BOSTON (AP) — Has the stock market finally entered a comfort zone?
Consider that the Standard & Poor's 500 index on Friday closed above 1,500 points for the first time since December 2007. Fourth-quarter earnings are mostly coming in strong. Less than four weeks into the year, stocks already are up 5 percent.
Anxiety has eased so much that the Chicago Board of Options Exchange Volatility Index, also known as the VIX, has dropped to its lowest level in nearly six years. Referred to as the market's fear gauge, it reflects expected movement in the S&P 500 over the next 30 days, as measured by options prices.
What's more, investors are finally returning to the market. U.S. stock mutual funds attracted nearly $13 billion in net deposits during the first two weeks of the year. That's an about-face from 2012, when withdrawals exceeded deposits for 24 weeks in a row, ending in late December.
A key reason that investors are back is the Jan. 1 deal between Congress and the White House to avert the so-called "fiscal cliff." Thorny issues remain unresolved, including spending cuts and potential reforms to entitlement programs like Social Security and Medicare. But there's no longer an immediate threat of fiscal disaster.
When stocks are rallying as they are now, investors should exercise caution. The market is up more than 120 percent since early 2009, and the strongest returns may be behind us.
Yet Bruce Herring of Fidelity Investments is confident that the long-term outlook remains bright. As a chief investment officer with Boston-based Fidelity, Herring helps oversee more than $500 billion in stock assets.
Herring explained his belief that stocks offer strong growth potential because investors face far fewer economic and political uncertainties than they did a few years ago. Below are excerpts from an interview, edited for clarity:
Q: What's the key reason that you're optimistic?
A: We're starting to achieve a level of clarity we haven't had in a long time, and that's really powerful for stocks. For starters, there's less uncertainty in Washington. In President Obama's first term, there were many crises and several industries came under increasing scrutiny and regulation. With so much uncertainty, companies behaved conservatively. They stopped hiring, cut capital spending plans and they didn't raise dividends.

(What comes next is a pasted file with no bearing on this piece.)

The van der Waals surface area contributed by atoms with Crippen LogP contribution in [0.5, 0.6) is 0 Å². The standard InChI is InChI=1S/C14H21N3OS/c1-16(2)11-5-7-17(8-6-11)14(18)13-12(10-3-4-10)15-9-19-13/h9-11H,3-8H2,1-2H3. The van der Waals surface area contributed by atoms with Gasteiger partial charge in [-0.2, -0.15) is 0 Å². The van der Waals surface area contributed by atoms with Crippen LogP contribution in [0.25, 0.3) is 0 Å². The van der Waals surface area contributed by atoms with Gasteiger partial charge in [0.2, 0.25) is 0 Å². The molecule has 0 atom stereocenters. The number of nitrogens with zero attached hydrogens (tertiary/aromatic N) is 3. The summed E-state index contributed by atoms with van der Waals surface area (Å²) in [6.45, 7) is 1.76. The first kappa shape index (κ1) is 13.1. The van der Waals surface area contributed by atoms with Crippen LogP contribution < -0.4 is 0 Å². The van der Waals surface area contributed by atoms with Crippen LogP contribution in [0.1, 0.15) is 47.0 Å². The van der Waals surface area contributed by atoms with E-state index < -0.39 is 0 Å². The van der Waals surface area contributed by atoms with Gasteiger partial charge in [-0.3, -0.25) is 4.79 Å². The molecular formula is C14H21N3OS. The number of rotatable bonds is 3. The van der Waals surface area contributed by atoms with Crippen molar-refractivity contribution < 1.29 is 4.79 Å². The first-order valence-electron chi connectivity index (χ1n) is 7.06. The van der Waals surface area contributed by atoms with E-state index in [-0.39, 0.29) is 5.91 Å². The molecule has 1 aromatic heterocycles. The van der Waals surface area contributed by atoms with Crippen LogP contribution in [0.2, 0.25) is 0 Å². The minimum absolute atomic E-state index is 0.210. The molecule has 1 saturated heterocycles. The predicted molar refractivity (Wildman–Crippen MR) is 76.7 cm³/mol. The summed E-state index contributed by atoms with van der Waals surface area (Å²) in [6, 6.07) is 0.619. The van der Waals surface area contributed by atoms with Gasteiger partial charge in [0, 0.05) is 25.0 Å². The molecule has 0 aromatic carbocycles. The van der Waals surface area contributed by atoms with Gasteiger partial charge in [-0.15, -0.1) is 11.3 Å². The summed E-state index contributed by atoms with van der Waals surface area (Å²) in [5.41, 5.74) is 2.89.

With the election behind, we know we'll continue to have Democrats and Republicans each controlling one chamber of Congress, and a president entering his second term. We'll still have partisanship. But we're starting to get clarity around policies on financial services, energy and other areas. And we've got clarity about tax policy. We haven't had that in years.
Q: What makes you optimistic about the economy?
A: We're seeing a recovery in the housing market, and that matters to everybody, from corporate CEOs to consumers. A rising housing market is a powerful backdrop to general economic activity and the stock market broadly. Confidence matters a ton. Stocks are rallying this year because the market is operating on a longer time horizon, now that there's more clarity.
Q: But unemployment remains high, and there are other troubling signs in the economy.
A: Yes, but it's better when you look at what drives the stock market, and that's corporate earnings. Stocks continue to be priced inexpensively relative to the earnings they generate and we're seeing decent earnings growth. And America's competitiveness is very strong. Natural gas is incredibly cheap, and we've got an efficient and strong labor force. We've had lots of productivity improvements in corporate America and modest wage growth.